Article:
Error, praise, action and trait : effects of feedback on cognitive performance and motivation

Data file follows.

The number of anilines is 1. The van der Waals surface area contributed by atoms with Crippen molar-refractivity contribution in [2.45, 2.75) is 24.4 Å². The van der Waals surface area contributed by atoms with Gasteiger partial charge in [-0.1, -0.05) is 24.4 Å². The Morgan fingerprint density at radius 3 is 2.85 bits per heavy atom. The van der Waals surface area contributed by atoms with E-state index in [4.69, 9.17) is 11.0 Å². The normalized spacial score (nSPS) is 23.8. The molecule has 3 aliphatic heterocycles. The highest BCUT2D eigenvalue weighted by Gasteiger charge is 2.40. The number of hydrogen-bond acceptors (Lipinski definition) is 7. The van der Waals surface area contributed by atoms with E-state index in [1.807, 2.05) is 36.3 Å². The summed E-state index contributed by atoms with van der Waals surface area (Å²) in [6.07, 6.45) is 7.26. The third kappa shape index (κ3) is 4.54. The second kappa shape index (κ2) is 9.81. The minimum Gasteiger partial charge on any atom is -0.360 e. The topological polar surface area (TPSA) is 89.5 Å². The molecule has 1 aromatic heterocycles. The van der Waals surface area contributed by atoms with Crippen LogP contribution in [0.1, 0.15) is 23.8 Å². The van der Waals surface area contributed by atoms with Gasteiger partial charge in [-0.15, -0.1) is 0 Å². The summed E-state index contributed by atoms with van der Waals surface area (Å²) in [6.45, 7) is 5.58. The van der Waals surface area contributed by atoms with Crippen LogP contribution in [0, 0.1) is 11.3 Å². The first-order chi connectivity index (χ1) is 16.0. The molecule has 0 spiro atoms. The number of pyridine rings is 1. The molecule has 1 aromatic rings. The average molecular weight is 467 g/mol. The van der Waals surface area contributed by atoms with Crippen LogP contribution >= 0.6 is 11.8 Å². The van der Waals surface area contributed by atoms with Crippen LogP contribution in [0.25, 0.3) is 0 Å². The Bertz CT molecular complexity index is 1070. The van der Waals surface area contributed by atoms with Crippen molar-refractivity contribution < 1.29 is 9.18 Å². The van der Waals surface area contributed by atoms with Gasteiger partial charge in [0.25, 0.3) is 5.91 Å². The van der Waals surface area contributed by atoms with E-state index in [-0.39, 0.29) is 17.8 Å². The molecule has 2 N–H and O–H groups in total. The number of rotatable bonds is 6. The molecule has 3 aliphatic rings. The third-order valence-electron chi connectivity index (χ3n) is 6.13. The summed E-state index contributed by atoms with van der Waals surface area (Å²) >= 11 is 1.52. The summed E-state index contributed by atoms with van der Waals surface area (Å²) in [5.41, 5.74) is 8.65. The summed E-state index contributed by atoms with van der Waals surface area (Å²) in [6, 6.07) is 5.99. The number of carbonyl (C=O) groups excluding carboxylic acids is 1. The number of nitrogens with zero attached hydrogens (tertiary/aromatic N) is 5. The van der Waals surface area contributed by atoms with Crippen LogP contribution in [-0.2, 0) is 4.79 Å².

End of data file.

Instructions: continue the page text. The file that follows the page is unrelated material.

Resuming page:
Sammanfattning: This thesis investigates the role of trial-based feedback on cognitive performance and motivation. We conducted behavioural tests in the laboratory, functional magnetic resonance imaging (fMRI) to investigate brain activation, and experimentally controlled tests in a non-lab environment; the classroom. In study I, we explored the effects of trial-based feedback in a working memory (WM) task. We used a factorial design so that we could study twelve different sequences that varied systematically in external and no external feedback on errors and correct responses. The feedback was delivered as brief sounds. We found that external feedback on errors did not impact on accuracy or reaction time (RT) in this test, which suggests a well-functioning internal error monitoring system. When external feedback was given on the first correct response after an error, we found reductions in performance accuracy. This implies that a sound given at this point may disturb the participants’ consolidation of strategy changes. When external feedback was given on all correct responses, participants responded more quickly. This was likely due to more information being extracted from the feedback about their responses being correct or incorrect, as revealed using information theoretical computations. As a result, performance accuracy decreased. In study II and III, we followed children’s WM training program in school. We started with a group of 112 children randomised into one of four feedback groups; 1) feedback on correct responses; 2) feedback on incorrect responses; 3) no feedback and 4) feedback on correct and incorrect responses. The feedback was delivered as brief sounds as well as occasional verbal sentences. Out of the initially 112 recruited children, only 53 completed ≥20 sessions of WM training. In study II, we investigated if intrinsic motivation and mindset regarding intelligence, contributed to the completion of ≥20 sessions of WM training, since mindset and intrinsic motivation has been suggested to influence motivation to continue with tasks. There was a significant difference in mindset scores between the children who performed ≥20 sessions of training and the children who did not. Mindset scores were lower in the group completing the training, meaning that these children to a greater extent viewed intelligence as something that can change with the help of training. Intrinsic motivation was measured by taking an average of seven chosen questions measuring motivation. A significant positive correlation was found between the motivation score and number of trained sessions. For example, we found that expectations of the training being fun and useful correlated positively with number of trained sessions. Since only half of the recruited participants completed ≥20 sessions of WM training, we recruited more participants to investigate the effects of trial-based feedback for study III. In study III, we recruited in total 177 children, of whom 133 performed ≥20 sessions of WM training. We investigated the effects of feedback on WM improvement, motivation and effort. We also used a new measure of effort as calculated from the number of trials the participants trained close to their max scores. We found an effect of feedback on WM improvement, where the least improvement was found in the group receiving feedback on both errors and corrects (Group 4). This effect of feedback on WM improvement was not mediated by effort. We found that high motivation and having high WM at the start had a positive impact on effort. This suggests that effort scores may be a good complement to measure motivation to train WM. Our results point towards a mechanism where trial-based feedback influences the performance monitoring system. Feedback related to a person’s trait has been shown to influence long-term development of an entity mindset, where intelligence is viewed as something that does not change with training. In study IV, we wanted to investigate if feedback in the form of praise related to a person’s trait (you are clever) and feedback related to a person’s action (your choice was correct) influenced performance improvements in a shorter perspective. Using fMRI, we measured brain activation patterns as a result of feedback type. This was a within-subject design where participants received both types of feedback at separate visits. We found that trait feedback, when compared to action feedback, reduced motivation, increased stress and impacted negatively on performance improvements. Caudate nucleus and medial prefrontal cortex were found to be more active in the trait condition. Interestingly, this effect was specific for more difficult trials that suggest that trait and task praise can impact on individuals’ task attention and level of uncertainty. In conclusion, adding to previous research regarding the contradictory effects of feedback, this thesis suggests that trial-based error-feedback does not interfere with a person’s internal feedback system, unless combined with positive feedback. Negative effects were found when the praise was related to trait or when positive feedback was given in excessive amounts, possibly interfering with the attentional resources needed for the task. Previous research on praise has found negative long-term effects of trait praise and here we found that it may also have immediate short-term effects.
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